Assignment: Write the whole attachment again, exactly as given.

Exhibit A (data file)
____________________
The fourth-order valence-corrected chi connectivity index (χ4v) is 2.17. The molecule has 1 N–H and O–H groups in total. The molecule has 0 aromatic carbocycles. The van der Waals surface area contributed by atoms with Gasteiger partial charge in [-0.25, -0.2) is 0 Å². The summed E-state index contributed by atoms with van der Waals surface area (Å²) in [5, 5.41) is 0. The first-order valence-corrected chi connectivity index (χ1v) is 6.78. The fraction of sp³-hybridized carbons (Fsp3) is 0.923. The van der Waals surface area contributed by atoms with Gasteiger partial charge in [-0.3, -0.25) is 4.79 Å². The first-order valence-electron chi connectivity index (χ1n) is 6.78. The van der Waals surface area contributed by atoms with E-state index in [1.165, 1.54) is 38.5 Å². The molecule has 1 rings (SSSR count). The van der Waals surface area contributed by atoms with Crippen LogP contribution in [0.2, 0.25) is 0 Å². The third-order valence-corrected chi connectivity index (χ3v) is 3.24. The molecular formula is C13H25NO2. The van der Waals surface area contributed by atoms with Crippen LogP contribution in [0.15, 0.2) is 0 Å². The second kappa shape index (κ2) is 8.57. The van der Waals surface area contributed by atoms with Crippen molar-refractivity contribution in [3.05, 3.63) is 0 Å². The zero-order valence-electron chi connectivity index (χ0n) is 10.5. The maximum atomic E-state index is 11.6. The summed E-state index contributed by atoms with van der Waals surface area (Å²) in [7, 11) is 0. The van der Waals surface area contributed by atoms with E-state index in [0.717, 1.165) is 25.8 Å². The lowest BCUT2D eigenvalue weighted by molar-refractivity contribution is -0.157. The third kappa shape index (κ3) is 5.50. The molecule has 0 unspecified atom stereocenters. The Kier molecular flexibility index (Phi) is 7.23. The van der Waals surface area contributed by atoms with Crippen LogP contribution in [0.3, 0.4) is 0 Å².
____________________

The fourth-order valence-corrected chi connectivity index (χ4v) is 2.17. The molecule has 1 N–H and O–H groups in total. The molecule has 0 aromatic carbocycles. The van der Waals surface area contributed by atoms with Gasteiger partial charge in [-0.25, -0.2) is 0 Å². The summed E-state index contributed by atoms with van der Waals surface area (Å²) in [5, 5.41) is 0. The first-order valence-corrected chi connectivity index (χ1v) is 6.78. The fraction of sp³-hybridized carbons (Fsp3) is 0.923. The van der Waals surface area contributed by atoms with Gasteiger partial charge in [-0.3, -0.25) is 4.79 Å². The first-order valence-electron chi connectivity index (χ1n) is 6.78. The van der Waals surface area contributed by atoms with E-state index in [1.165, 1.54) is 38.5 Å². The molecule has 1 rings (SSSR count). The van der Waals surface area contributed by atoms with Crippen LogP contribution in [0.2, 0.25) is 0 Å². The third-order valence-corrected chi connectivity index (χ3v) is 3.24. The molecular formula is C13H25NO2. The van der Waals surface area contributed by atoms with Crippen LogP contribution in [0.15, 0.2) is 0 Å². The second kappa shape index (κ2) is 8.57. The van der Waals surface area contributed by atoms with Crippen molar-refractivity contribution in [3.05, 3.63) is 0 Å². The zero-order valence-electron chi connectivity index (χ0n) is 10.5. The maximum atomic E-state index is 11.6. The summed E-state index contributed by atoms with van der Waals surface area (Å²) in [7, 11) is 0. The van der Waals surface area contributed by atoms with E-state index in [0.717, 1.165) is 25.8 Å². The lowest BCUT2D eigenvalue weighted by molar-refractivity contribution is -0.157. The third kappa shape index (κ3) is 5.50. The molecule has 0 unspecified atom stereocenters. The Kier molecular flexibility index (Phi) is 7.23. The van der Waals surface area contributed by atoms with Crippen LogP contribution in [0.3, 0.4) is 0 Å².